One of the most common ambulatory care conditions in adults in Germany and many other countries is acute sinusitis.[1,2] Although acute maxillary sinusitis (AMS) generally has a short, self-limiting course of up to 4 weeks, it may significantly impair a patient's health status and lead to a decreased ability or temporary inability to work. Acute and chronic sinusitis was responsible for $US3.5 billion in direct healthcare expenditures in the US in 1996, and causes significant loss of workplace productivity.
In the treatment of ear, nose and throat (ENT) and respiratory tract infections, herbal and homeopathic medications have become more popular in the past years. However, only a few of these medications have undergone high-quality clinical research on their efficacy and safety. In addition, there are only a few cost-effectiveness analyses (CEAs) of herbal and homeopathic medications, and, until now, no internationally published CEAs on their use in the treatment of sinusitis including AMS.
A popular homeopathic medication for the treatment of acute and chronic ENT and respiratory tract infections in children and adults in Germany is Sinfrontal® , which has been on the German market since 1952. Its active ingredients are Cinnabaris Trit. D4, Ferrum phosphoricum Trit. D3, and Mercurius solubils Hahnemanni Trit. D6.
Contrary to many other homeopathic or herbal medications, the efficacy and safety of Sinfrontal® have been investigated in two non-randomized, placebo-controlled trials[8,9] and two open observational studies.[10,11] These included a total of 2642 patients with a diagnosis of acute or chronic sinusitis. In the two placebo-controlled trials,[8,9] the efficacy of Sinfrontal® was significantly higher than placebo, and in the two observational studies,[10,11] Sinfrontal® appeared to be safe and well tolerated. Recently, these findings were supported by a randomized, placebo-controlled phase III clinical trial.
The trial was conducted at six ENT clinics and outpatient departments in Kiev, Ukraine, following the International Conference on Harmonization Good Clinical Practice guideline. The trial took place from February 2004 to May 2005. A total of 113 patients with AMS between 18 and 59 years of age were enrolled. AMS was confirmed by sinus radiography, which has a high sensitivity and specificity in the diagnosis of AMS (87% and 89%, respectively). One of the following three criteria had to be fulfilled: mucosal thickening >6 mm measured at the upper border of the maxillary sinus, or air-fluid level or complete opacification on the most AMS-affected side. Exclusion criteria included obstructive anatomical lesions in the nose and nasopharynx such as nasal polyps as well as severe cardiovascular disease or unstable diabetes mellitus (for the complete list of exclusion criteria see the clinical trial publication). Patients were randomized according to computer-generated blocks of four. Baseline patient data were comparable in both groups (table I). Both patients and investigators as well as the data monitoring committee were blinded with regard to the individual treatment allocation. Patients were treated for 22 days and thereafter followed up for 8 weeks in order to detect recurrences of AMS. Only paracetamol (acetaminophen) 500 mg and saline (sodium chloride) inhalations were allowed as concomitant medications. During the 22-day treatment period, one patient in the Sinfrontal® group and five patients in the placebo group withdrew, essentially due to non-efficacy or adverse events. However, no serious adverse event occurred.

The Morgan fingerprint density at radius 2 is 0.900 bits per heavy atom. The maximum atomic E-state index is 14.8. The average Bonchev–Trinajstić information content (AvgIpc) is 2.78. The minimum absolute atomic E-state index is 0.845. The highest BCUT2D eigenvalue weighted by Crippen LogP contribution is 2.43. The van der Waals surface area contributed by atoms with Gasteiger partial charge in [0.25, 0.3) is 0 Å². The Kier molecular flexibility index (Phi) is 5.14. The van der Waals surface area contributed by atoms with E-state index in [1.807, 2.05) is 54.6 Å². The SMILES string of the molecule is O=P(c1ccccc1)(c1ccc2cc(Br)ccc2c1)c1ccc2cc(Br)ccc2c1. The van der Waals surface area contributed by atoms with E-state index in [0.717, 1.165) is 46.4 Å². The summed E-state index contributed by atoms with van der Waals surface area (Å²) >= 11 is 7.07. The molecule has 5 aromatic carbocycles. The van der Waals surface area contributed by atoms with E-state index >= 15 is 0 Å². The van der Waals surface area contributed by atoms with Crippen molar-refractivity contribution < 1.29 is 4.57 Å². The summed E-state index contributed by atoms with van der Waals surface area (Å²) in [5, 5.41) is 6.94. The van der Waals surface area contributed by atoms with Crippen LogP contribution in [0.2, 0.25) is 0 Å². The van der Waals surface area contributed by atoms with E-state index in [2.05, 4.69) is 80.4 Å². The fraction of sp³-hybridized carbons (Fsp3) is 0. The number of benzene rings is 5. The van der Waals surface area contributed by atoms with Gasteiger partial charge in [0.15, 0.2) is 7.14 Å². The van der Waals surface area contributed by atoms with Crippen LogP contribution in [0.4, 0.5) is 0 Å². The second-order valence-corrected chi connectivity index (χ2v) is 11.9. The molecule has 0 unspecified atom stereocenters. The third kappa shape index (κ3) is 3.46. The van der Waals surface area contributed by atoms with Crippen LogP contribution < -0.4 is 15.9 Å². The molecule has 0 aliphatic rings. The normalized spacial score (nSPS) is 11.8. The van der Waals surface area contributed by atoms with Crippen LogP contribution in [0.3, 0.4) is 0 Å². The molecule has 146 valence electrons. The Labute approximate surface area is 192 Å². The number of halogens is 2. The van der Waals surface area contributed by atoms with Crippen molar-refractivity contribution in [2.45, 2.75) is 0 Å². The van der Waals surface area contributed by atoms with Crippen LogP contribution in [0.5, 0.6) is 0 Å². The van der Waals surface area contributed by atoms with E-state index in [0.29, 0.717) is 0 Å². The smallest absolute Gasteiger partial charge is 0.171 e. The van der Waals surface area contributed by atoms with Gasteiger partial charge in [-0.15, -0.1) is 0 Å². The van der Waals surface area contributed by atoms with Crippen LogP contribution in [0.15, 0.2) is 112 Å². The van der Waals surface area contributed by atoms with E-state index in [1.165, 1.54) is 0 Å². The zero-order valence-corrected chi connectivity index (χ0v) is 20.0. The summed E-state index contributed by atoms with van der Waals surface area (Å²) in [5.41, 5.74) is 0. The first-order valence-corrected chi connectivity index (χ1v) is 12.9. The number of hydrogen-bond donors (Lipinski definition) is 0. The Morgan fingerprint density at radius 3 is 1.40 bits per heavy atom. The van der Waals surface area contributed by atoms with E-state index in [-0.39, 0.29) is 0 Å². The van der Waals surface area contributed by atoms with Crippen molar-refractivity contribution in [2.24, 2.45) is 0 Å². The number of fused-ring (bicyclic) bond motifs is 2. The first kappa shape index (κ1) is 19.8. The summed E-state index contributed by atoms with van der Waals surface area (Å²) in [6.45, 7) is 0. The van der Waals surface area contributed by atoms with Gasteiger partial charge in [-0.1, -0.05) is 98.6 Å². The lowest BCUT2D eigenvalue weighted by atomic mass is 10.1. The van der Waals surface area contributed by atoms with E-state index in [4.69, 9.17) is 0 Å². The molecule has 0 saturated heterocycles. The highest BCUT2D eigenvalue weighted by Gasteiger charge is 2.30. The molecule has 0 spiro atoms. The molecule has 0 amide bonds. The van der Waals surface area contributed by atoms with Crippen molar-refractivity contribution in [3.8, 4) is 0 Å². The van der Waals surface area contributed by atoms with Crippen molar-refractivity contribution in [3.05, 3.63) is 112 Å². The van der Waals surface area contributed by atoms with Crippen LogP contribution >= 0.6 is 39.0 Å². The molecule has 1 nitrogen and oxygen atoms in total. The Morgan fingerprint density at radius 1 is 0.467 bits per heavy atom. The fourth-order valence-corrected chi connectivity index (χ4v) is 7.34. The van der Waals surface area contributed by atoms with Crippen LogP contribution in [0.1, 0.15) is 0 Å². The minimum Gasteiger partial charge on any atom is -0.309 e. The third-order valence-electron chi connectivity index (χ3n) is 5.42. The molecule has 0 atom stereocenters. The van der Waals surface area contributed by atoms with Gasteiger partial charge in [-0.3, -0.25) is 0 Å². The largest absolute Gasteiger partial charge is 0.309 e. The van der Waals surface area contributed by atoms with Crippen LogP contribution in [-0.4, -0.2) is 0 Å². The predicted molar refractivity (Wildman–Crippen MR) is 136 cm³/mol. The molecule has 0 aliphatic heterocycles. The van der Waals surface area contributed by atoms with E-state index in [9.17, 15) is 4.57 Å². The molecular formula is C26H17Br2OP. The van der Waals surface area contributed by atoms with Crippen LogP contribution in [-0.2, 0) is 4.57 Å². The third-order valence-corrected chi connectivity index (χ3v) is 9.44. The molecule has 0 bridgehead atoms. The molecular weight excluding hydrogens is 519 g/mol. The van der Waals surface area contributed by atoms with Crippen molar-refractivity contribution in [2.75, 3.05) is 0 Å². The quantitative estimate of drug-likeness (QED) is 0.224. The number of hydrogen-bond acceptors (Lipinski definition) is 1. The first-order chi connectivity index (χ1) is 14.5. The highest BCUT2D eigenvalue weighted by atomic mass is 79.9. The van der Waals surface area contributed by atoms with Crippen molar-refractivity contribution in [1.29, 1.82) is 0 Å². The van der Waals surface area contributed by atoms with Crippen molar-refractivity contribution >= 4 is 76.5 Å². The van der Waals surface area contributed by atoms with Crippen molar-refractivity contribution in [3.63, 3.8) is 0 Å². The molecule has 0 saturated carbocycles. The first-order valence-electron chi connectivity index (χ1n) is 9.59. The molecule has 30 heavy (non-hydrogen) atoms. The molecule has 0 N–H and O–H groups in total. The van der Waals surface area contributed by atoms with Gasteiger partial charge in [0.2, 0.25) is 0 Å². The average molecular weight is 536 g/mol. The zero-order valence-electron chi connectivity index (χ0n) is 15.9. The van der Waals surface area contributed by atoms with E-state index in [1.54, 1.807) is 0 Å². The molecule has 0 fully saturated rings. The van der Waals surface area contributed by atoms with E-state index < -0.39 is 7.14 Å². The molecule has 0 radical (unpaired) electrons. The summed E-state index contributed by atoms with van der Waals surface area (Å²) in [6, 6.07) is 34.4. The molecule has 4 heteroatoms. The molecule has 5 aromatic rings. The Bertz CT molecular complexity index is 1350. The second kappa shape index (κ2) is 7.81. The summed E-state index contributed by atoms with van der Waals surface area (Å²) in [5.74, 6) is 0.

Table I. Overview of the most relevant patient baseline characteristics (reproduced from Zabolotnyi et al. with permission) [Table omitted.]
The trial found Sinfrontal® to have significant efficacy, compared with placebo. The primary outcome measure in the clinical analysis was the Sinusitis Severity Score (SSS), which evaluates six symptoms and signs associated with AMS. …